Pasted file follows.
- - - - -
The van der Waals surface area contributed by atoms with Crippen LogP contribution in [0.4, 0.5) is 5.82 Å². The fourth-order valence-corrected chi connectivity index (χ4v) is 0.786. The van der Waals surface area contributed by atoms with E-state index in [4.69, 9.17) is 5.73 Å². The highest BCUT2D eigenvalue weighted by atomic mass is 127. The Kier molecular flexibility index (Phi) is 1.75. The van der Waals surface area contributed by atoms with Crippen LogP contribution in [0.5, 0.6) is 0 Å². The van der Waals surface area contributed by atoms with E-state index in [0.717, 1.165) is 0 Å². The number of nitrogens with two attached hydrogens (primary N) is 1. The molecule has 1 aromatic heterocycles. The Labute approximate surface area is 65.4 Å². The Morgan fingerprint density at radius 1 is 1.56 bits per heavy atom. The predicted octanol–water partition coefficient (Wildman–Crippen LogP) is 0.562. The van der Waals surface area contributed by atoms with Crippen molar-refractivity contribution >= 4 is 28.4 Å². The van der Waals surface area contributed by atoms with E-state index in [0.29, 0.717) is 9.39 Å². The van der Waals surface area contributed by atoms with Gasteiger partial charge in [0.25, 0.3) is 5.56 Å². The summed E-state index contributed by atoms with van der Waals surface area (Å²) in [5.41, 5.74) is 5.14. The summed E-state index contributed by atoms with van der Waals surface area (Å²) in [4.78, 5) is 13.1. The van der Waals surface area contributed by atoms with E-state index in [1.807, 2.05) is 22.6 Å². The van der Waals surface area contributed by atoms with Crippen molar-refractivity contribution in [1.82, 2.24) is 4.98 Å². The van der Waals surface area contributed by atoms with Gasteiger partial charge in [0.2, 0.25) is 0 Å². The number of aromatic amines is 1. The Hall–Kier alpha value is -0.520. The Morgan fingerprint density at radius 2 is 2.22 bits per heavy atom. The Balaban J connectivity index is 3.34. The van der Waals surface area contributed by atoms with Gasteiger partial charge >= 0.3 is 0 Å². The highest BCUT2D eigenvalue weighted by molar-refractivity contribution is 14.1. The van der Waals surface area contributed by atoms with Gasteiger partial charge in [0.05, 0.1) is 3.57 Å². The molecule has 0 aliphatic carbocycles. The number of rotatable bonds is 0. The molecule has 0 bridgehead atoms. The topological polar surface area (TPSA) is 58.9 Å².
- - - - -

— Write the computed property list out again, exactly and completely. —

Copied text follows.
The van der Waals surface area contributed by atoms with Crippen LogP contribution in [0.4, 0.5) is 5.82 Å². The fourth-order valence-corrected chi connectivity index (χ4v) is 0.786. The van der Waals surface area contributed by atoms with E-state index in [4.69, 9.17) is 5.73 Å². The highest BCUT2D eigenvalue weighted by atomic mass is 127. The Kier molecular flexibility index (Phi) is 1.75. The van der Waals surface area contributed by atoms with Crippen LogP contribution in [0.5, 0.6) is 0 Å². The van der Waals surface area contributed by atoms with E-state index in [0.717, 1.165) is 0 Å². The number of nitrogens with two attached hydrogens (primary N) is 1. The molecule has 1 aromatic heterocycles. The Labute approximate surface area is 65.4 Å². The Morgan fingerprint density at radius 1 is 1.56 bits per heavy atom. The predicted octanol–water partition coefficient (Wildman–Crippen LogP) is 0.562. The van der Waals surface area contributed by atoms with Crippen molar-refractivity contribution >= 4 is 28.4 Å². The van der Waals surface area contributed by atoms with E-state index in [0.29, 0.717) is 9.39 Å². The van der Waals surface area contributed by atoms with Gasteiger partial charge in [0.25, 0.3) is 5.56 Å². The summed E-state index contributed by atoms with van der Waals surface area (Å²) in [5.41, 5.74) is 5.14. The summed E-state index contributed by atoms with van der Waals surface area (Å²) in [4.78, 5) is 13.1. The van der Waals surface area contributed by atoms with E-state index in [1.807, 2.05) is 22.6 Å². The van der Waals surface area contributed by atoms with Crippen molar-refractivity contribution in [1.82, 2.24) is 4.98 Å². The van der Waals surface area contributed by atoms with Gasteiger partial charge in [0.2, 0.25) is 0 Å². The number of aromatic amines is 1. The Hall–Kier alpha value is -0.520. The Morgan fingerprint density at radius 2 is 2.22 bits per heavy atom. The Balaban J connectivity index is 3.34. The van der Waals surface area contributed by atoms with Gasteiger partial charge >= 0.3 is 0 Å². The highest BCUT2D eigenvalue weighted by molar-refractivity contribution is 14.1. The van der Waals surface area contributed by atoms with Gasteiger partial charge in [0.05, 0.1) is 3.57 Å². The molecule has 0 aliphatic carbocycles. The number of rotatable bonds is 0. The molecule has 0 bridgehead atoms. The topological polar surface area (TPSA) is 58.9 Å².